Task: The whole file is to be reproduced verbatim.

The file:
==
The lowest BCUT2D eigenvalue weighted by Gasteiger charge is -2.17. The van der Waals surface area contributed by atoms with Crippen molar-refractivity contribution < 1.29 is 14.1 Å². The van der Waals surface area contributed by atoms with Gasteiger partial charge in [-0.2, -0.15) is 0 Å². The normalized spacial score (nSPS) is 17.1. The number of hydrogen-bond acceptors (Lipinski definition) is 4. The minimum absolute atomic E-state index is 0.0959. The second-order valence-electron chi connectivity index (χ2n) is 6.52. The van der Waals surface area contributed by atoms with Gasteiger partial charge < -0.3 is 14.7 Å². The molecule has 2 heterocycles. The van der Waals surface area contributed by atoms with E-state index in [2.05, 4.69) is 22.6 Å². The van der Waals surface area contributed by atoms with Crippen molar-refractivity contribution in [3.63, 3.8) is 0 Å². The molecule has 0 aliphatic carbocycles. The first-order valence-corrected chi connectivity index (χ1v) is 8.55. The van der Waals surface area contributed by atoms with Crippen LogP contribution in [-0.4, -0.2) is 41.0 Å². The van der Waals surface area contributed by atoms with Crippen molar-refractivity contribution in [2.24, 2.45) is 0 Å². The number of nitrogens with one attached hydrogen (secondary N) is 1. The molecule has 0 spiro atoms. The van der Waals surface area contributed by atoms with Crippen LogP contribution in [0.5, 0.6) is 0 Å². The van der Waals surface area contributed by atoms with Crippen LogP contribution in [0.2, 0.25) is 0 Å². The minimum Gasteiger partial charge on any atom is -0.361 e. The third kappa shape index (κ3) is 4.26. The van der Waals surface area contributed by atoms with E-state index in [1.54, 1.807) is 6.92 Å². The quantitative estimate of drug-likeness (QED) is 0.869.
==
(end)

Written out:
The lowest BCUT2D eigenvalue weighted by Gasteiger charge is -2.17. The van der Waals surface area contributed by atoms with Crippen molar-refractivity contribution < 1.29 is 14.1 Å². The van der Waals surface area contributed by atoms with Gasteiger partial charge in [-0.2, -0.15) is 0 Å². The normalized spacial score (nSPS) is 17.1. The number of hydrogen-bond acceptors (Lipinski definition) is 4. The minimum absolute atomic E-state index is 0.0959. The second-order valence-electron chi connectivity index (χ2n) is 6.52. The van der Waals surface area contributed by atoms with Gasteiger partial charge < -0.3 is 14.7 Å². The molecule has 2 heterocycles. The van der Waals surface area contributed by atoms with E-state index in [2.05, 4.69) is 22.6 Å². The van der Waals surface area contributed by atoms with Crippen molar-refractivity contribution in [3.63, 3.8) is 0 Å². The molecule has 0 aliphatic carbocycles. The first-order valence-corrected chi connectivity index (χ1v) is 8.55. The van der Waals surface area contributed by atoms with Crippen LogP contribution in [-0.4, -0.2) is 41.0 Å². The van der Waals surface area contributed by atoms with Crippen molar-refractivity contribution in [2.24, 2.45) is 0 Å². The number of nitrogens with one attached hydrogen (secondary N) is 1. The molecule has 0 spiro atoms. The van der Waals surface area contributed by atoms with Crippen LogP contribution in [0.5, 0.6) is 0 Å². The van der Waals surface area contributed by atoms with Crippen LogP contribution in [0.2, 0.25) is 0 Å². The minimum Gasteiger partial charge on any atom is -0.361 e. The third kappa shape index (κ3) is 4.26. The van der Waals surface area contributed by atoms with E-state index in [1.54, 1.807) is 6.92 Å². The quantitative estimate of drug-likeness (QED) is 0.869.